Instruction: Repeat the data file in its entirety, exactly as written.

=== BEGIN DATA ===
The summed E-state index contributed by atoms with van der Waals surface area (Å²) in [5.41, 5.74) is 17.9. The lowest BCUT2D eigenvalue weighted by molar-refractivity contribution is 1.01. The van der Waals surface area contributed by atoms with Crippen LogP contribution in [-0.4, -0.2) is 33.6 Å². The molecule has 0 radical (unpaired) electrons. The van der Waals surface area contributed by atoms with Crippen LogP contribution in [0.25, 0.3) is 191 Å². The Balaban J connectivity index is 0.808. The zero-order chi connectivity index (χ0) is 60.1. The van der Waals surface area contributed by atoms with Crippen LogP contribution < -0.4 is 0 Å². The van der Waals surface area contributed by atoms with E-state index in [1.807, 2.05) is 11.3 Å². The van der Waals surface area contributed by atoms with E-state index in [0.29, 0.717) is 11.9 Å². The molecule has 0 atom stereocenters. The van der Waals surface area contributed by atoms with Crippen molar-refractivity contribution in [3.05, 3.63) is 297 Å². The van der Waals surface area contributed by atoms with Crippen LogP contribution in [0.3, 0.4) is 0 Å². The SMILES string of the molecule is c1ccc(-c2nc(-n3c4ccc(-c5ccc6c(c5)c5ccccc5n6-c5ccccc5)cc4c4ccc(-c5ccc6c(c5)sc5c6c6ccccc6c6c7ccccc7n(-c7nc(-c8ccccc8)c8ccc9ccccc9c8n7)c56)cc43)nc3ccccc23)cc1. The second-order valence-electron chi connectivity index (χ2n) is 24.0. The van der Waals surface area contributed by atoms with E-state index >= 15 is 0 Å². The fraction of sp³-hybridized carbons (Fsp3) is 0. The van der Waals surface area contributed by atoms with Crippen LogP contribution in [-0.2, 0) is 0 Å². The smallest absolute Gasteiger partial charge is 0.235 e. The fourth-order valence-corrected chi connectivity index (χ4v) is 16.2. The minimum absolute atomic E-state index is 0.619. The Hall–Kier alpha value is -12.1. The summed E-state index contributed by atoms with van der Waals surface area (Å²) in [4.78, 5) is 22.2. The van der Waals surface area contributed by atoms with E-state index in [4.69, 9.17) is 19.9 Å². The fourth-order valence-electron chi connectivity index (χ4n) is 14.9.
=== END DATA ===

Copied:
The summed E-state index contributed by atoms with van der Waals surface area (Å²) in [5.41, 5.74) is 17.9. The lowest BCUT2D eigenvalue weighted by molar-refractivity contribution is 1.01. The van der Waals surface area contributed by atoms with Crippen LogP contribution in [-0.4, -0.2) is 33.6 Å². The molecule has 0 radical (unpaired) electrons. The van der Waals surface area contributed by atoms with Crippen LogP contribution in [0.25, 0.3) is 191 Å². The Balaban J connectivity index is 0.808. The zero-order chi connectivity index (χ0) is 60.1. The van der Waals surface area contributed by atoms with Crippen LogP contribution < -0.4 is 0 Å². The van der Waals surface area contributed by atoms with E-state index in [1.807, 2.05) is 11.3 Å². The van der Waals surface area contributed by atoms with E-state index in [0.29, 0.717) is 11.9 Å². The molecule has 0 atom stereocenters. The van der Waals surface area contributed by atoms with Crippen molar-refractivity contribution in [3.05, 3.63) is 297 Å². The van der Waals surface area contributed by atoms with Crippen LogP contribution in [0.3, 0.4) is 0 Å². The SMILES string of the molecule is c1ccc(-c2nc(-n3c4ccc(-c5ccc6c(c5)c5ccccc5n6-c5ccccc5)cc4c4ccc(-c5ccc6c(c5)sc5c6c6ccccc6c6c7ccccc7n(-c7nc(-c8ccccc8)c8ccc9ccccc9c8n7)c56)cc43)nc3ccccc23)cc1. The second-order valence-electron chi connectivity index (χ2n) is 24.0. The van der Waals surface area contributed by atoms with E-state index >= 15 is 0 Å². The fraction of sp³-hybridized carbons (Fsp3) is 0. The van der Waals surface area contributed by atoms with Crippen LogP contribution in [-0.2, 0) is 0 Å². The smallest absolute Gasteiger partial charge is 0.235 e. The fourth-order valence-corrected chi connectivity index (χ4v) is 16.2. The minimum absolute atomic E-state index is 0.619. The Hall–Kier alpha value is -12.1. The summed E-state index contributed by atoms with van der Waals surface area (Å²) in [4.78, 5) is 22.2. The van der Waals surface area contributed by atoms with E-state index in [4.69, 9.17) is 19.9 Å². The fourth-order valence-electron chi connectivity index (χ4n) is 14.9.